Category Archives: Everything Eggs

Lesson 364 – A rather strange egg

Yesterday Addy came in with a strange egg.

Strange eggs are not really that unusual. When you have 31 laying hens, there is bound to be an odd one in there every now and then. We’ve had two shell-less eggs, a fart egg, speckled eggs, and eggs with large calcium lumps on them. All are considered to be normal (if it only happens once in awhile) in the life of a laying hen. Hey, when you are laying an egg roughly every other day, defects are bound to happen.

It’s important to keep an eye on your hens’ eggs though. Too many calcium deposits might mean that there is too much calcium in the diet, it’s time to cut back. Weak shells? If you get them more than just occasionally you’d probably want to add more calcium (we use oyster shell.) Speckled eggs? Enjoy their diversity.

But this one was different.

“Mom, you’ve got to see this egg,” said Addy coming up the stairs. She showed me the egg she had just collected from the henhouse. It didn’t look all that strange, sure it was a bit larger than others but not significantly so. Addy then turned the egg sideways.

Ah, that’s what was so strange about it. It was completely flat on one side. Not only was it flat but it looked like the bottom of the egg was puckered, like someone had stitched the bottom on. It was a large misshaped egg and in some ways, was very cool looking.

Kind of looks normal from this angle

This is the puckered bottom

Head on view, see that flat side and all those lumps?

Here’s a quick little anatomy lesson. Chickens have a large ovary from which an egg (just the yolk) is released roughly once every 18 hours. As the yolk travels through the long and twisty oviduct (it sort of looks like a small intestine the way is bends around) the albumen or white of the egg is added. As the egg travels further, the calcium rich shell is then added right before it leaves the hen through the cloaca.

When an egg has something wrong with it, depending on what is wrong, you can figure out where the error occurred. For example, if there are two yolks, that means that either two eggs were released from the ovary at the same time or one yolk was released and it didn’t travel far before another yolk was released.

If there are problems with the shell, you know that something in the roughly last fourth of the oviduct went wrong.

In this case, I’m not sure that anything actually went wrong. The coating was complete, it’s just that for whatever reason, when the shell was applied, it created a flat side. Not dangerous to the bird but certainly interesting enough for a young girl to bring it up to her mother’s office for a look-see.

As the shell was intact and appeared to be strong (it didn’t crush when I applied direct pressure) I’ve chalked it up to “one of those things.” A flat egg is not cause for alarm but it certainly does mean that we’ll be monitoring the egg situation a little closer for the next few days.


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Filed under All things chickens, Backyard Chickens, chicken care, Eggs, Everything Eggs, Home Remedies, New Hampshire, Project Chickens before the Eggs

Lesson 362 – A rooster’s butt-bling

You know that deep feeling of dread you sometimes get in the pit of your stomach. That “oh no, here it comes” sensation when you start feeling the wheels leaving the road – that the older you get, the more you pay attention to?

Whelp, I’ve got it big time, right now.

In looking through the photos yesterday, this one in particular jumped out at me.

I flagged it and every now and then I’d go back to it. Could it be? Nah, there’s no way, these chicks are only 2 weeks old, there is no.way. it can be what I think it might be.

But then in one of those great co-incidences of the Universe, Spencer came up to my office yesterday and said “Mom, I hate to break this to you but I think at least 3 of the chicks are roosters.”

Apparently he had noticed that when he put his hand in with the chicks 3 of them would essentially attack him. He said that he also noticed that they had those “things” (combs aka wads of chewing gum) starting on the top of their heads.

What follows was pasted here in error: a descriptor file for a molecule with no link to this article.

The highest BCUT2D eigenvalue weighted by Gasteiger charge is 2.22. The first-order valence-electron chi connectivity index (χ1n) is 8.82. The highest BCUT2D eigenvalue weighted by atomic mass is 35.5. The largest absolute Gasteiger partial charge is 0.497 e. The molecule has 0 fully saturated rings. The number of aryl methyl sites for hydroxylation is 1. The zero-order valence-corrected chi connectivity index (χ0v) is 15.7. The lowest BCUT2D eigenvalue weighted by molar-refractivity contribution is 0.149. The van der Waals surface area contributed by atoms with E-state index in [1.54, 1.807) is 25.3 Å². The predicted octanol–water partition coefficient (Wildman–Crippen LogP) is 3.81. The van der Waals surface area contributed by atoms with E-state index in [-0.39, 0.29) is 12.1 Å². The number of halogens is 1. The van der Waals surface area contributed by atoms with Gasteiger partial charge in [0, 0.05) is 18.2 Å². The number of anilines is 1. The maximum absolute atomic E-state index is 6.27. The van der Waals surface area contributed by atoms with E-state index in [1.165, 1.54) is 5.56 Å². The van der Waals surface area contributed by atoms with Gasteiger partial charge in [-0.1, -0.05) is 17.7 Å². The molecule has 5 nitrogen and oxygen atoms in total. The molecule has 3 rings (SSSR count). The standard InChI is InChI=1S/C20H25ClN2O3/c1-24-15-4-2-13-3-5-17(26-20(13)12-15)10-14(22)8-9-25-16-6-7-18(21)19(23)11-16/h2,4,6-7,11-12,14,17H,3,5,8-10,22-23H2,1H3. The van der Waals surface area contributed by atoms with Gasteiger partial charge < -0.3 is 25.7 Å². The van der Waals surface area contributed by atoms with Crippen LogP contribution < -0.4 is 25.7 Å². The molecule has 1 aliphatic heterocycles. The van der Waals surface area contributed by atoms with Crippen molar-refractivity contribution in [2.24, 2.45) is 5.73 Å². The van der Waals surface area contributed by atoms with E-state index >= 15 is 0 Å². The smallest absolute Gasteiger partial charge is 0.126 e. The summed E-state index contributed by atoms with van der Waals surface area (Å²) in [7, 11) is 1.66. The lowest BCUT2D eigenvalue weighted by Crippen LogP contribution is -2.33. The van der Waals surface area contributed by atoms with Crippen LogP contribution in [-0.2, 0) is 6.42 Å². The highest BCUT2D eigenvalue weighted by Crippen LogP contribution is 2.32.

Hmmm, I said as I turned to my computer. Was this one of the chicks?

Spencer looked carefully at the photo. “Yup, that’s her, er, I guess now it’s him.”

Now that we are experienced chicken owners, I can tell you that those large feet on that chick? Not a good sign and that little tuft of feathers in the back is probably not butt-bling. It is most probably (but I’ll still give her the benefit of the doubt until we’re absolutely sure) the beginnings of a beautiful tail.

And I know the chick’s tail will be beautiful because I had seen the Dad: Rocky Road.

The farm where I had gotten the fertilized eggs had said they will take back all roosters so I’m not worried about the nuisance a rooster might (will) cause to our neighbors, but I also know that all extra roosters are donated to the local food pantry around the holidays.

And while that’s a noble and on some level very ethical thing to do and I understand that it’s the right thing to do, I still don’t have to like it.


Tomorrow the littlest one gets her name – you’re going to like it.

(and she better not be a rooster)


Filed under All things chickens, Backyard Chickens, Chick Photos, chicken care, Eggs, Everything Eggs, Life Lessons, Roosters

Lesson 361 – my what big little feathers you have

The growth of these chicks is simply amazing.

What a big chick

Coming up on their 2 week birthday you can see that many have lost much (but not all) of their baby down and have replaced it with the feathers they’ll need to keep them warm.

Two days ago I turned off the heating lamp in their nursery. Each day after they’re born you’re supposed to raise it a bit higher as the chicks grow feathers which keep them warm. Ah, but then we had the littlest one whom I would always find directly under the light taking her naps, concerned about her welfare I kept the light going a little longer, a little closer than I normally would have.

This week we’re expecting the heat wave that has socked the mid-west, you can bet that no heating element will be on in the chick’s crate. We’ll be covering windows and keeping a fan on to circulate the room air as best we can.

Now to the down-side of baby chicks, as all moms know with growth comes poor table manners and prolific poop. Little chicks make little poops, big chicks make bigger and stinkier poop. Our downstairs is starting once again to smell like a barn (we change the bedding every other day). Not only is there more poop but they tip over the water (soaking the poop infested wood chips) and they spread their feed all over that soaking mess. Old McDonald had nothing on our house.